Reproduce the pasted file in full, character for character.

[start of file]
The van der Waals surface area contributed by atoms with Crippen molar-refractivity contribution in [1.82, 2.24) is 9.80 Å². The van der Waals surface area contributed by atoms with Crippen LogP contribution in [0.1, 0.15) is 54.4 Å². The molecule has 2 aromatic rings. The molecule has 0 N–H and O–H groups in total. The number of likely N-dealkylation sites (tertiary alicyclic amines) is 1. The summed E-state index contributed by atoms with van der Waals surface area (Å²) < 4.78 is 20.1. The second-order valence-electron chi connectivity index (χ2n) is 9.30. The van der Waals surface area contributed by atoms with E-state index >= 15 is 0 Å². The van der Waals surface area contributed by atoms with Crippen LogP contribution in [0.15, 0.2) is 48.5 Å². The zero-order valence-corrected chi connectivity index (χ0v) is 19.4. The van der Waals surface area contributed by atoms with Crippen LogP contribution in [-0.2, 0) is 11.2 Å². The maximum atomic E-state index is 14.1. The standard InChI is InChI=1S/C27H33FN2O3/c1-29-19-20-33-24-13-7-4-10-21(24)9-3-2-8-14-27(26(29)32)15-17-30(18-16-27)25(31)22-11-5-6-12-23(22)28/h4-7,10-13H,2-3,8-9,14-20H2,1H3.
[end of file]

The van der Waals surface area contributed by atoms with Crippen molar-refractivity contribution in [1.82, 2.24) is 9.80 Å². The van der Waals surface area contributed by atoms with Crippen LogP contribution in [0.1, 0.15) is 54.4 Å². The molecule has 2 aromatic rings. The molecule has 0 N–H and O–H groups in total. The number of likely N-dealkylation sites (tertiary alicyclic amines) is 1. The summed E-state index contributed by atoms with van der Waals surface area (Å²) < 4.78 is 20.1. The second-order valence-electron chi connectivity index (χ2n) is 9.30. The van der Waals surface area contributed by atoms with E-state index >= 15 is 0 Å². The van der Waals surface area contributed by atoms with Crippen LogP contribution in [0.15, 0.2) is 48.5 Å². The zero-order valence-corrected chi connectivity index (χ0v) is 19.4. The van der Waals surface area contributed by atoms with Crippen LogP contribution in [-0.2, 0) is 11.2 Å². The maximum atomic E-state index is 14.1. The standard InChI is InChI=1S/C27H33FN2O3/c1-29-19-20-33-24-13-7-4-10-21(24)9-3-2-8-14-27(26(29)32)15-17-30(18-16-27)25(31)22-11-5-6-12-23(22)28/h4-7,10-13H,2-3,8-9,14-20H2,1H3.